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Wednesday, August 17, 2011

Seeds were planted that will forever change her worldview

I love hearing about the ways kids are getting inspired to make a difference for the children at our care-points.  Laura Herwehe sent me an email tonight with this note ...

"As you know, my daughter Emma was able to travel to Ethiopia with us in January and had the opportunity to visit Trees of Glory and meet our two sponsor girls, Webit and Belyu.  It was truly a life-changing experience for her, and we believe seeds were planted that will forever change her world view.
When she recently heard that Trees of Glory needed fresh water, she was immediately convicted that she needed to do something to help raise money. She came up with the idea of making friendship bracelets and selling them for $2 each, with all of the money going to Trees of Glory.  

She has been hard at work for the last few weeks making and selling bracelets and has a goal of raising $200! We hope to make her donation to Children's Hopechest next week!"

The Herwehe's travelled to Ethiopia in January and if their name sounds familiar, it's because we shared their story on my blog and how they discovered their sponsor child, Webit, was in pain and suffering from a life-threatening infection after being treated for a leg deformity by the village shaman. 

Laura, Emma, Charlie and Webit at Trees of Glory care-point in Ethiopia. 
Webit was carried to the care-point by her older sister so she could
meet her sponsor family.  The Herwehe's now sponsor her sister, Beylu as well!

The timing of their visit and the hospital approvals being received just as Webit's body was overwhelmed by the infection is miraculous - and she has been recovering and healing with the expert care and love of the staff at the care-point.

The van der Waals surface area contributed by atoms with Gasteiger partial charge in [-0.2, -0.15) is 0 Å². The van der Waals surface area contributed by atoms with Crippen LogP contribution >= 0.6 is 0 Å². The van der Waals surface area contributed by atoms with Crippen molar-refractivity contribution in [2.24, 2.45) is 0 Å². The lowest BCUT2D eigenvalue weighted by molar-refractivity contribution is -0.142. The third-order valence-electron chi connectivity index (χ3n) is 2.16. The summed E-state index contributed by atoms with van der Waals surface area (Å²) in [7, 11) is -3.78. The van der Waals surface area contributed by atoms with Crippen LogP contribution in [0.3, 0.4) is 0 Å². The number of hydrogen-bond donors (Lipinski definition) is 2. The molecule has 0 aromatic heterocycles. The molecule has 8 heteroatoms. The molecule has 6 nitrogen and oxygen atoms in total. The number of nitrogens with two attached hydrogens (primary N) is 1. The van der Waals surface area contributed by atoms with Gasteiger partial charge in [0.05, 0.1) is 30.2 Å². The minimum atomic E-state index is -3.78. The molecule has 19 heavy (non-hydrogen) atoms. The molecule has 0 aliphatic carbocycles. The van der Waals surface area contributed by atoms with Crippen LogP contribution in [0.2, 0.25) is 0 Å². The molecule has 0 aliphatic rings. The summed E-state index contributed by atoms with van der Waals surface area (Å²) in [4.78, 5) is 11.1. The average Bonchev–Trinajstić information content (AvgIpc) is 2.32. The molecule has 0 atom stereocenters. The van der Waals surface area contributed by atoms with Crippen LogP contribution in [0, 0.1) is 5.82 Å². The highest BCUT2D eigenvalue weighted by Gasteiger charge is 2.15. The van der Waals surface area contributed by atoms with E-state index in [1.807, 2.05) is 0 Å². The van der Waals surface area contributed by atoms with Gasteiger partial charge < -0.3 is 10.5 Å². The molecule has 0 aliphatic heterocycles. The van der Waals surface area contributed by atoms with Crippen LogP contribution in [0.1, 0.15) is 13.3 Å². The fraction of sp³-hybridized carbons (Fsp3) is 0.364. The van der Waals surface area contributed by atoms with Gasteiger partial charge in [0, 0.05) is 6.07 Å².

Webit after successful surgery, being cared for by care-point director, Simret.

Laura comments that Emma's world view was changed after visiting the care-point in Ethiopia, and I wholeheartedly agree.  Our children here in America are so blessed with abundance and convenience and it is challenging to teach and instill authentic empathy and compassion for those living in extreme poverty, in situations that our kids cannot imagine.  But after a visit like this, you cannot help but be changed.

I am thankful to see more and more parents recognizing how important it is for their teen-agers to experience caring for kids living in extreme poverty.  Kids have an uncanny way of relating to each other and when they spend time with the kids at our care-points, they relate immediately and it rocks them to the core.  As Laura stated, "seeds were planted that will forever change her worldview"!

Of the 23 people travelling with me to Ethiopia in November to work with the kids at Kind Hearts and Trees of Glory care-points, 7 of them are teen-agers between the ages of 13-14!  How awesome is that!!


Kristen said...

This is beautiful! How do I buy a braclet?! Contact me at

Brandy Wade said...

I'm going to need one of those bracelets too!!! This story makes me think even harder about taking our son with us when we travel.